|Posted on Jul 01, 2011 11:40:44 PM | ICESCAPE | 0 Comments ||
July 1, 2011
By day, scientists in the Healy's main lab scurry to retrieve water samples and distribute them to vials and machines for testing. Even at night, when scientists speak in whispers among ship's red-illuminated halls, the lab bustles with activity. To make the most of our time onboard, researchers work in shifts, day in and day out.
So what exactly does the lab sound like? After spending some time in the lab I noticed one sound rising above the rest ...
The whirl and hum heard in the audio clip (above) comes from the pump on a machine called the VINDTA, or the "Versatile INstrument for the Determination of Total Alkalinity."
The machine tests a sample of ocean water to determine its alkalinity – where it falls on the scale from acidic to basic. A sister machine, AIRICA (not heard) measures the dissolved inorganic carbon, from which scientists can measure carbon dioxide in the surface water.
As the ocean absorbs carbon dioxide from the atmosphere, the ocean becomes more acidic. Scientists want to find out to what extent acidification is happening the Arctic Ocean, and how it's impacting the region's ecosystem.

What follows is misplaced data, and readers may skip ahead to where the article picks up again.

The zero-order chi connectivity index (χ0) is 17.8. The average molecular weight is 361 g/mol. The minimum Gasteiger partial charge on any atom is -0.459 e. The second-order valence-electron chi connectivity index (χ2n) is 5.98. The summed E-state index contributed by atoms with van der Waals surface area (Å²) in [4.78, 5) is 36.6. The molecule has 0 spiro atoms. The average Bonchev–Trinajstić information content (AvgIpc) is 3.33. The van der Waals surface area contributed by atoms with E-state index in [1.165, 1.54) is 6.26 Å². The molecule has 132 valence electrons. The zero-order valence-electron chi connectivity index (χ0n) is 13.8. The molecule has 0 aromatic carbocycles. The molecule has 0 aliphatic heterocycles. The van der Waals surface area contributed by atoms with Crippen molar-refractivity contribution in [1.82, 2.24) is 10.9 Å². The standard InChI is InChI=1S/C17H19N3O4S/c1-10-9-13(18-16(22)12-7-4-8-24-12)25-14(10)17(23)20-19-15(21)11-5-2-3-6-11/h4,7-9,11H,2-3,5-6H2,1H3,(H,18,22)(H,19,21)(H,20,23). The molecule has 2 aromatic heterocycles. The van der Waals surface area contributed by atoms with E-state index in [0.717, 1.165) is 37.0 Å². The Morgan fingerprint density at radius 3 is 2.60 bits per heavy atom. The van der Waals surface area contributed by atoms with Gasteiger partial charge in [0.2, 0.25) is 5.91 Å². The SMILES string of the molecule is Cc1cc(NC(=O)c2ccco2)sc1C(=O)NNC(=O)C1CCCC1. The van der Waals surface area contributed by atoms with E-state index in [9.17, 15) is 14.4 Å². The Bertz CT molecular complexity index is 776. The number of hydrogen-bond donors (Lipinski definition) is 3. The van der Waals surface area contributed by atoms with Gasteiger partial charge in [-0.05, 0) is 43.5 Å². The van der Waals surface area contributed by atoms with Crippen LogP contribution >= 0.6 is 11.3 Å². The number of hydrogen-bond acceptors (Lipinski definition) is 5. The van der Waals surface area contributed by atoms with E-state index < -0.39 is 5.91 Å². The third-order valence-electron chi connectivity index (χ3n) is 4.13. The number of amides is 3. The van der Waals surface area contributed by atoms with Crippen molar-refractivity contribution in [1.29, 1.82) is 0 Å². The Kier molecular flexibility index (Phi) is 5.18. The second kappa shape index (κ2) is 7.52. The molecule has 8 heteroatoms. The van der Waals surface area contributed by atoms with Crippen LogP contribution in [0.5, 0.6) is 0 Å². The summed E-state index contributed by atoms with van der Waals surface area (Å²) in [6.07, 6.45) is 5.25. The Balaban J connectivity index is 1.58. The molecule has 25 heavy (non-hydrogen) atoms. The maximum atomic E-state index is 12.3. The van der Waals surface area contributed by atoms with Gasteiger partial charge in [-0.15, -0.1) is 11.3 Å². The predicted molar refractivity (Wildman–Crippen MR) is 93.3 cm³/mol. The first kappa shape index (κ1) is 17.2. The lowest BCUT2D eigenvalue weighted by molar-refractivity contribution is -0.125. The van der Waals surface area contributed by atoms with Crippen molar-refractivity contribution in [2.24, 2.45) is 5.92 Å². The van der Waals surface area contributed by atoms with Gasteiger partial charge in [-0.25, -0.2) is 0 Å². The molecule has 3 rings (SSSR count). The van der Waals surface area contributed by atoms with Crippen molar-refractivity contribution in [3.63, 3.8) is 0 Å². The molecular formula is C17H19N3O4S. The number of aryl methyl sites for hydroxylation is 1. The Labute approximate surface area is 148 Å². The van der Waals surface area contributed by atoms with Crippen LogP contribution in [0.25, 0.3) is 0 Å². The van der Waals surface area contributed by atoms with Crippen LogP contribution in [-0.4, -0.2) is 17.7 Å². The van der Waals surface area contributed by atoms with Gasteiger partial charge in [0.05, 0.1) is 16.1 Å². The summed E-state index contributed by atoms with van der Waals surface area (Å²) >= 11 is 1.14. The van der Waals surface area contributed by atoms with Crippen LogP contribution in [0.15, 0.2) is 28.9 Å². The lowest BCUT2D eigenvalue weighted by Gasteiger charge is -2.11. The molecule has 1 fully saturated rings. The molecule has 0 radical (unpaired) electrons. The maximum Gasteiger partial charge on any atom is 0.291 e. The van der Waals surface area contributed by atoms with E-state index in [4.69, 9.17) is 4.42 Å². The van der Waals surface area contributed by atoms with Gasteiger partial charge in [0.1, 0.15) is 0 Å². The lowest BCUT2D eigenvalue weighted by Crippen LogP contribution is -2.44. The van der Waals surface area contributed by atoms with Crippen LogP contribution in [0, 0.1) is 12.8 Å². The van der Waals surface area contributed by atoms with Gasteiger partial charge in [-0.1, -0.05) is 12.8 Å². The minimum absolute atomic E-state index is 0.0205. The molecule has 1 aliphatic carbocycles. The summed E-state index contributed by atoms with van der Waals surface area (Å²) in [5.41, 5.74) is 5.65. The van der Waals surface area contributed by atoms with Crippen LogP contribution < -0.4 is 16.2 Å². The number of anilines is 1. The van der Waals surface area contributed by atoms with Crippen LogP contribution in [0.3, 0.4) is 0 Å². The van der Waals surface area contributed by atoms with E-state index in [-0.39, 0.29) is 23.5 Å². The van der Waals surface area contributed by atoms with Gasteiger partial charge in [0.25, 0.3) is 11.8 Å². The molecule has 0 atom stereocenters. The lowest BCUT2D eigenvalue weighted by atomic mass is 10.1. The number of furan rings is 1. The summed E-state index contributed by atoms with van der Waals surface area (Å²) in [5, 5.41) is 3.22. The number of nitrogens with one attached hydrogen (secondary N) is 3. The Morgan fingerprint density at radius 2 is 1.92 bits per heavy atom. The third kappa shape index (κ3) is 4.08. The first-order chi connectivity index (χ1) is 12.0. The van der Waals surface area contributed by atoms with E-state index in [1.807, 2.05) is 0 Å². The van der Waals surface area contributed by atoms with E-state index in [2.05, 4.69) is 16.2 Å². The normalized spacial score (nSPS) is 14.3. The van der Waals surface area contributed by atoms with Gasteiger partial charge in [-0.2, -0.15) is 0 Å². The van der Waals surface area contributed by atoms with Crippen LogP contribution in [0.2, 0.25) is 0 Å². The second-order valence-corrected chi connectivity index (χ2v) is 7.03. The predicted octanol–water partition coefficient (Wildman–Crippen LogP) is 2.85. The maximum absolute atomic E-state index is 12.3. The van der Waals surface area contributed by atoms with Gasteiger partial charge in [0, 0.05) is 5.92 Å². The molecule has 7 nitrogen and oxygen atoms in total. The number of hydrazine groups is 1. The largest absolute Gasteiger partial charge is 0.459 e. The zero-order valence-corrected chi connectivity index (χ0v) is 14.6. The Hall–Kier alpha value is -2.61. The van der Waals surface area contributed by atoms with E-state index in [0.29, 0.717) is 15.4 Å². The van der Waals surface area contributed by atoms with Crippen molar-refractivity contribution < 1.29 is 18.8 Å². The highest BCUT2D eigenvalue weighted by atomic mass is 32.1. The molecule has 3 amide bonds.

Becky Garley, of the Bermuda Institute of Ocean Sciences, is onboard the Healy operating VINDTA and AIRICA and describes why the measurements matter.
In contrast to what some scientists expected, last year's data from ICESCAPE showed that the surface ocean was indeed absorbing more carbon dioxide.
"That's going to have an effect on a lot of the organisms, especially the little guys who make their shells out of calcium carbonate, like corals and a lot of plankton," Garley said. "There are a lot of big fish that like to chow down on those little guys … if they find it hard where are the fish going to go, what are they going to eat?"
Ship Position at 2011/07/02 00:52:20
Long: 166 9.002 W Lat: 69 56.845 N
Tags : ICESCAPE 2011